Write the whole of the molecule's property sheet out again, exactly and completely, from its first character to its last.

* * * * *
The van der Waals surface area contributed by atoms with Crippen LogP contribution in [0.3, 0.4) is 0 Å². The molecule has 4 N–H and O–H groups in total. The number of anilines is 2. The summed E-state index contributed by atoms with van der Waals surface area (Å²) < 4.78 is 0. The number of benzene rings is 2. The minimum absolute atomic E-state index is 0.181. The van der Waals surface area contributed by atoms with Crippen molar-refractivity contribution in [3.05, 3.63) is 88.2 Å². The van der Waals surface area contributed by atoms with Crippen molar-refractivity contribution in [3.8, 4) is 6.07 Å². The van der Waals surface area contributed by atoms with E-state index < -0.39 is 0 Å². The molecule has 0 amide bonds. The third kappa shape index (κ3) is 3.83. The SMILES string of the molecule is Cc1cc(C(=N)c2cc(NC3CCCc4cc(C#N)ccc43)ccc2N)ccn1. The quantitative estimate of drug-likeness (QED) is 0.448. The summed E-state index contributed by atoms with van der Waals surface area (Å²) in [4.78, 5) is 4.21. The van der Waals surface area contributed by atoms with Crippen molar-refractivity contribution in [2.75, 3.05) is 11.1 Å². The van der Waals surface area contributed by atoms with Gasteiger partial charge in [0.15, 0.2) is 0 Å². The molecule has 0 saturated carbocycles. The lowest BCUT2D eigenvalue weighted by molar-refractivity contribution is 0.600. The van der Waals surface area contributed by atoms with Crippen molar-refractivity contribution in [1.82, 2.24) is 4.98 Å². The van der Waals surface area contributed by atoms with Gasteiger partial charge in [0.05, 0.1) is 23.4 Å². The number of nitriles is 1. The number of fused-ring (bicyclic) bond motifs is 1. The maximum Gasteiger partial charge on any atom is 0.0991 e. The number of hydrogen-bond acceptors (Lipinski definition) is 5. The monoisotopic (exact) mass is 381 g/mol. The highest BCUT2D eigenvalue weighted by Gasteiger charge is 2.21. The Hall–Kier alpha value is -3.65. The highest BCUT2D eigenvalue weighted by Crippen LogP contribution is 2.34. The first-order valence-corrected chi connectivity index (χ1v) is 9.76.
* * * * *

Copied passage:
The van der Waals surface area contributed by atoms with Crippen LogP contribution in [0.3, 0.4) is 0 Å². The molecule has 4 N–H and O–H groups in total. The number of anilines is 2. The summed E-state index contributed by atoms with van der Waals surface area (Å²) < 4.78 is 0. The number of benzene rings is 2. The minimum absolute atomic E-state index is 0.181. The van der Waals surface area contributed by atoms with Crippen molar-refractivity contribution in [3.05, 3.63) is 88.2 Å². The van der Waals surface area contributed by atoms with Crippen molar-refractivity contribution in [3.8, 4) is 6.07 Å². The van der Waals surface area contributed by atoms with E-state index < -0.39 is 0 Å². The molecule has 0 amide bonds. The third kappa shape index (κ3) is 3.83. The SMILES string of the molecule is Cc1cc(C(=N)c2cc(NC3CCCc4cc(C#N)ccc43)ccc2N)ccn1. The quantitative estimate of drug-likeness (QED) is 0.448. The summed E-state index contributed by atoms with van der Waals surface area (Å²) in [4.78, 5) is 4.21. The van der Waals surface area contributed by atoms with Crippen molar-refractivity contribution in [2.75, 3.05) is 11.1 Å². The van der Waals surface area contributed by atoms with Gasteiger partial charge in [0.15, 0.2) is 0 Å². The molecule has 0 saturated carbocycles. The lowest BCUT2D eigenvalue weighted by molar-refractivity contribution is 0.600. The van der Waals surface area contributed by atoms with Crippen molar-refractivity contribution in [1.82, 2.24) is 4.98 Å². The van der Waals surface area contributed by atoms with Gasteiger partial charge in [0.05, 0.1) is 23.4 Å². The number of nitriles is 1. The number of fused-ring (bicyclic) bond motifs is 1. The maximum Gasteiger partial charge on any atom is 0.0991 e. The number of hydrogen-bond acceptors (Lipinski definition) is 5. The monoisotopic (exact) mass is 381 g/mol. The highest BCUT2D eigenvalue weighted by Gasteiger charge is 2.21. The Hall–Kier alpha value is -3.65. The highest BCUT2D eigenvalue weighted by Crippen LogP contribution is 2.34. The first-order valence-corrected chi connectivity index (χ1v) is 9.76.